International Relations and Security Studies (2019)
Like most states, New Zealand depends for its security and prosperity on regional and international stability. Its political, economic and societal well-being can be affected by, for example, major power relations; global financial crises; and the rise of violent extremist non-state actors and the responses to them. As a good international citizen, New Zealand seeks to play a role in the international institutions that try to uphold international law and order and to contribute to international stabilisation operations in various countries. Given the significance of such issues, International Relations and Security Studies provides students with the opportunity to pursue further study in various aspects of international relations and security, including aspects of international law and trade, and to focus on particular regions of concern (notably, South-East Asia). A wide range of different length dissertations and theses can be undertaken, allowing students to focus on areas of special interest to them.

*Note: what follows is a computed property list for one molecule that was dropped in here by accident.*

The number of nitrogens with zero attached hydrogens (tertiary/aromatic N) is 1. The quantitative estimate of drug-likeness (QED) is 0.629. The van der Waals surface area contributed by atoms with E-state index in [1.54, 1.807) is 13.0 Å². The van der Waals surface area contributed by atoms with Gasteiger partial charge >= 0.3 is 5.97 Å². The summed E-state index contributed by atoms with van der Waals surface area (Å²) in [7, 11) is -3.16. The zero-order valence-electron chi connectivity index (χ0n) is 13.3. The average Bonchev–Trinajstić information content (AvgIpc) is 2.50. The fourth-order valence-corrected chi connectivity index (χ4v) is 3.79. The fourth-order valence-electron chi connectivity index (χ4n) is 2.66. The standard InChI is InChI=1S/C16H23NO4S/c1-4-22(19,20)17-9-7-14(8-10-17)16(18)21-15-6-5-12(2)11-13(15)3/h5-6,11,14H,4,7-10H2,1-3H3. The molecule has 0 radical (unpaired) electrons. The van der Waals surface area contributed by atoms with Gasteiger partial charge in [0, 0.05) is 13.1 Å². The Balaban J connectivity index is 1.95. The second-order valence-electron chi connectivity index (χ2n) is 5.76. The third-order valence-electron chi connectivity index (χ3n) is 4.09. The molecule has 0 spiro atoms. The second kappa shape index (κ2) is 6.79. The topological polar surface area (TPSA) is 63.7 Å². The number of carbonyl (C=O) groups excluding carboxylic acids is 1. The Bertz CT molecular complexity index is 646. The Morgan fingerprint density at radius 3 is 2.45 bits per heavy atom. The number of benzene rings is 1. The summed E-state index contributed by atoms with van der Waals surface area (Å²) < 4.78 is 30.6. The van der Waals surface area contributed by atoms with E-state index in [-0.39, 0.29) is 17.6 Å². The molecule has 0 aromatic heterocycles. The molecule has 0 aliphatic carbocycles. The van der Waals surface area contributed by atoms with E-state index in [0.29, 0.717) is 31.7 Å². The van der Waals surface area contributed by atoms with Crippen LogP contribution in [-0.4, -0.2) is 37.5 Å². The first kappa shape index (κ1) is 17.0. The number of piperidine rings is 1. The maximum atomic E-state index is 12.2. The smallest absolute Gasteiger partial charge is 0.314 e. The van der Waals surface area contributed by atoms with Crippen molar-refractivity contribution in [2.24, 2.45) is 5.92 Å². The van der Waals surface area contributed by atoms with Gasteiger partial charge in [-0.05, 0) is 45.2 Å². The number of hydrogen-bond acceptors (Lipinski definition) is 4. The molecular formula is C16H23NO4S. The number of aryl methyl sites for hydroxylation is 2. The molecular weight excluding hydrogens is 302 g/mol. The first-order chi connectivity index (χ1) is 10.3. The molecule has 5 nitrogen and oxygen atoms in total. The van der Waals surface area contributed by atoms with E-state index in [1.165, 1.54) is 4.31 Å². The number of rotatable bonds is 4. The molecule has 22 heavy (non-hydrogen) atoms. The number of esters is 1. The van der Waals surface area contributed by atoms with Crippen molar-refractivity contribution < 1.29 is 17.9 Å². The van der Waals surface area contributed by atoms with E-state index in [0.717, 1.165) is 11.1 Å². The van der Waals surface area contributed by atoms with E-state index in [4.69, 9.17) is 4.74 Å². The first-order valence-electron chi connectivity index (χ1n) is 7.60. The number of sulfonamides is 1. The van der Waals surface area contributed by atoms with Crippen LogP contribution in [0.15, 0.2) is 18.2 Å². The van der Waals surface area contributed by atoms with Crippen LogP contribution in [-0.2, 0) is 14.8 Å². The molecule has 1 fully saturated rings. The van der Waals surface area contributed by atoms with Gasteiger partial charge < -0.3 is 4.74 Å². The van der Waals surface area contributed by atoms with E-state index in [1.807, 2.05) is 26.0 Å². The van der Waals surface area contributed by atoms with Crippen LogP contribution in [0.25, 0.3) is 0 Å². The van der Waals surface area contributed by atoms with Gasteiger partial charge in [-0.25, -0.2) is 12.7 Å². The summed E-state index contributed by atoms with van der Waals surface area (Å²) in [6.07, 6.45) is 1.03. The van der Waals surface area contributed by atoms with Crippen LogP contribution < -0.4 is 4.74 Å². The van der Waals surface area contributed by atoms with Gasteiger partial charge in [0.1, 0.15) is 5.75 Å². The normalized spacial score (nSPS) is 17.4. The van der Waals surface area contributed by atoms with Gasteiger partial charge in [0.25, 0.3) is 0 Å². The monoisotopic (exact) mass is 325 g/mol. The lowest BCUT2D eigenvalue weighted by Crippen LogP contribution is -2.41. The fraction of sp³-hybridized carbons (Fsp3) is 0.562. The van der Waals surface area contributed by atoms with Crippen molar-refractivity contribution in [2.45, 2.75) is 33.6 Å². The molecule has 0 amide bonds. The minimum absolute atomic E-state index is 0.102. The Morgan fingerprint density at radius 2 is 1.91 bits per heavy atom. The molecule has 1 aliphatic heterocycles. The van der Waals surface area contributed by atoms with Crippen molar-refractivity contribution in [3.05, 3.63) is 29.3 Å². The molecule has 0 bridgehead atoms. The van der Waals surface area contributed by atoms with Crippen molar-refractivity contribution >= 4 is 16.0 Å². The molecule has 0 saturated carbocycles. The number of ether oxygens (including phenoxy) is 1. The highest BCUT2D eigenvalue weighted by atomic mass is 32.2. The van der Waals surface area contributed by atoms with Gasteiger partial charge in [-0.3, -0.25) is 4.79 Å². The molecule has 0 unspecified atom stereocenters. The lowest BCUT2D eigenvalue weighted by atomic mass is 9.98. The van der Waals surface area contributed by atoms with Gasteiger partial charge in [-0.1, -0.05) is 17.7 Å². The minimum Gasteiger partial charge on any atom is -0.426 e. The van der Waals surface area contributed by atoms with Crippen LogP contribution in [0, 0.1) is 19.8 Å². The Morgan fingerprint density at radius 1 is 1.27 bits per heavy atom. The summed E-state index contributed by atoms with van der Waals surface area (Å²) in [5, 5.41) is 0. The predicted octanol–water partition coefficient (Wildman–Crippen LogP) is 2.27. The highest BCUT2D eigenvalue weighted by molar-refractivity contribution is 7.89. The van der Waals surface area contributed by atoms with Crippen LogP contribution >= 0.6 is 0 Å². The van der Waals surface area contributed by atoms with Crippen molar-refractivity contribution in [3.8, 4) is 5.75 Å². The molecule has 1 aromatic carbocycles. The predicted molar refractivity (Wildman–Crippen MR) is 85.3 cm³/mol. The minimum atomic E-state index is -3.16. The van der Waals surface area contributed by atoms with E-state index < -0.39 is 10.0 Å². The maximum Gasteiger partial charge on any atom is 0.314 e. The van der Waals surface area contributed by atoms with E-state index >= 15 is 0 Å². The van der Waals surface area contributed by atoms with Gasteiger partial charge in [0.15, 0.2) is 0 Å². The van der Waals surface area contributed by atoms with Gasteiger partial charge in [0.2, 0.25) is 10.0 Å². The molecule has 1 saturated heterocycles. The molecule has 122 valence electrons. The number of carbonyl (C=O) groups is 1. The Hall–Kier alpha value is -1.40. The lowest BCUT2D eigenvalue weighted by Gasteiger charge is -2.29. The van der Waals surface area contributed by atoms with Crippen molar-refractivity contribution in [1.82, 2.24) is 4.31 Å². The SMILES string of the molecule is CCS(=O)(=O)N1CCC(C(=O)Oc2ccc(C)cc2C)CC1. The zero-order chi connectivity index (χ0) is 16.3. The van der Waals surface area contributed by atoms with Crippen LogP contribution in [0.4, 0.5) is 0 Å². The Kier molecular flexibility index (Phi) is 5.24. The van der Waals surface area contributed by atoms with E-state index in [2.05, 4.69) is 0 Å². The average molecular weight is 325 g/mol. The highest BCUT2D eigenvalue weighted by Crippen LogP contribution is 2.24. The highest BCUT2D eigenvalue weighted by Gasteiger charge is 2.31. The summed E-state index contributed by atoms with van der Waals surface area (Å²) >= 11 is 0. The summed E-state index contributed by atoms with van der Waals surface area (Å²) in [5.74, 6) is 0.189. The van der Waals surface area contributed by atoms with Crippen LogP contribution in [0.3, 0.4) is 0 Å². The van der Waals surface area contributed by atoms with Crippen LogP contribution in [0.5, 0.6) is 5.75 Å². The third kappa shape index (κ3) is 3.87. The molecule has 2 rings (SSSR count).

International Relations and Security Studies may be taken as a minor.
To complete a Minor in International Relations and Security Studies, students must complete at least 60 points in papers listed for the minor, including at least 30 above 100 level. Students must complete both IRSST103 and IRSST206.
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Prescriptions for the PGCert(IRSSt), PGDip(IRSSt) and MA